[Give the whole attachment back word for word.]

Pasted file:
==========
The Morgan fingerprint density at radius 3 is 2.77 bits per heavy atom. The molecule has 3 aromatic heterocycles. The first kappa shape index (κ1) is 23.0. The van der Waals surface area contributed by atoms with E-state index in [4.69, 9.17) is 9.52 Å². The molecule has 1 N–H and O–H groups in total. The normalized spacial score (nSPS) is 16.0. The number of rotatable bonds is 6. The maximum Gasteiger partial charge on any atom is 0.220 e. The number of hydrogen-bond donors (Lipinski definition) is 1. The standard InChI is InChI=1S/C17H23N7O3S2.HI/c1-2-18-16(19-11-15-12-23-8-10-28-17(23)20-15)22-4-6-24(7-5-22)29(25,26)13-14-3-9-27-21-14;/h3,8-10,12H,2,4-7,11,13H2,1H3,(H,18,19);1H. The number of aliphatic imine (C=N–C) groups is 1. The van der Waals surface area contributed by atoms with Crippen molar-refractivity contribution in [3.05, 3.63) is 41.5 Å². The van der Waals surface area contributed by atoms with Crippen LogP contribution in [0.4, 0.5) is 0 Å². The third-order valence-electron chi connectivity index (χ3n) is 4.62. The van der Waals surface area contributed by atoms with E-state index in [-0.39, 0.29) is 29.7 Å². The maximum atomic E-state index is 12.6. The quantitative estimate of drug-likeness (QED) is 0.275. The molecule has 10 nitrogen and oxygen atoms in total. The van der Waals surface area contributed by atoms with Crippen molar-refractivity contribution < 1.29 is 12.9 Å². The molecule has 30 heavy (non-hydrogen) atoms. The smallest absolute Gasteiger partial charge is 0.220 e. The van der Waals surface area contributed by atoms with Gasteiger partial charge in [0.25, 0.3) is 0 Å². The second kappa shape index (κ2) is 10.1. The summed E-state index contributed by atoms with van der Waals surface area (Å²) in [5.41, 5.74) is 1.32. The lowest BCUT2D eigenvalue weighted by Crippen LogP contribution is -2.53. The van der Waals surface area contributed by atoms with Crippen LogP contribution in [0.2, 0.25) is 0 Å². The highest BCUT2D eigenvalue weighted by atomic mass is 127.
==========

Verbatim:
The Morgan fingerprint density at radius 3 is 2.77 bits per heavy atom. The molecule has 3 aromatic heterocycles. The first kappa shape index (κ1) is 23.0. The van der Waals surface area contributed by atoms with E-state index in [4.69, 9.17) is 9.52 Å². The molecule has 1 N–H and O–H groups in total. The normalized spacial score (nSPS) is 16.0. The number of rotatable bonds is 6. The maximum Gasteiger partial charge on any atom is 0.220 e. The number of hydrogen-bond donors (Lipinski definition) is 1. The standard InChI is InChI=1S/C17H23N7O3S2.HI/c1-2-18-16(19-11-15-12-23-8-10-28-17(23)20-15)22-4-6-24(7-5-22)29(25,26)13-14-3-9-27-21-14;/h3,8-10,12H,2,4-7,11,13H2,1H3,(H,18,19);1H. The number of aliphatic imine (C=N–C) groups is 1. The van der Waals surface area contributed by atoms with Crippen molar-refractivity contribution in [3.05, 3.63) is 41.5 Å². The van der Waals surface area contributed by atoms with Crippen LogP contribution in [0.4, 0.5) is 0 Å². The third-order valence-electron chi connectivity index (χ3n) is 4.62. The van der Waals surface area contributed by atoms with E-state index in [-0.39, 0.29) is 29.7 Å². The maximum atomic E-state index is 12.6. The quantitative estimate of drug-likeness (QED) is 0.275. The molecule has 10 nitrogen and oxygen atoms in total. The van der Waals surface area contributed by atoms with Crippen molar-refractivity contribution < 1.29 is 12.9 Å². The molecule has 30 heavy (non-hydrogen) atoms. The smallest absolute Gasteiger partial charge is 0.220 e. The van der Waals surface area contributed by atoms with Gasteiger partial charge in [0.25, 0.3) is 0 Å². The second kappa shape index (κ2) is 10.1. The summed E-state index contributed by atoms with van der Waals surface area (Å²) in [5.41, 5.74) is 1.32. The lowest BCUT2D eigenvalue weighted by Crippen LogP contribution is -2.53. The van der Waals surface area contributed by atoms with Crippen LogP contribution in [0.2, 0.25) is 0 Å². The highest BCUT2D eigenvalue weighted by atomic mass is 127.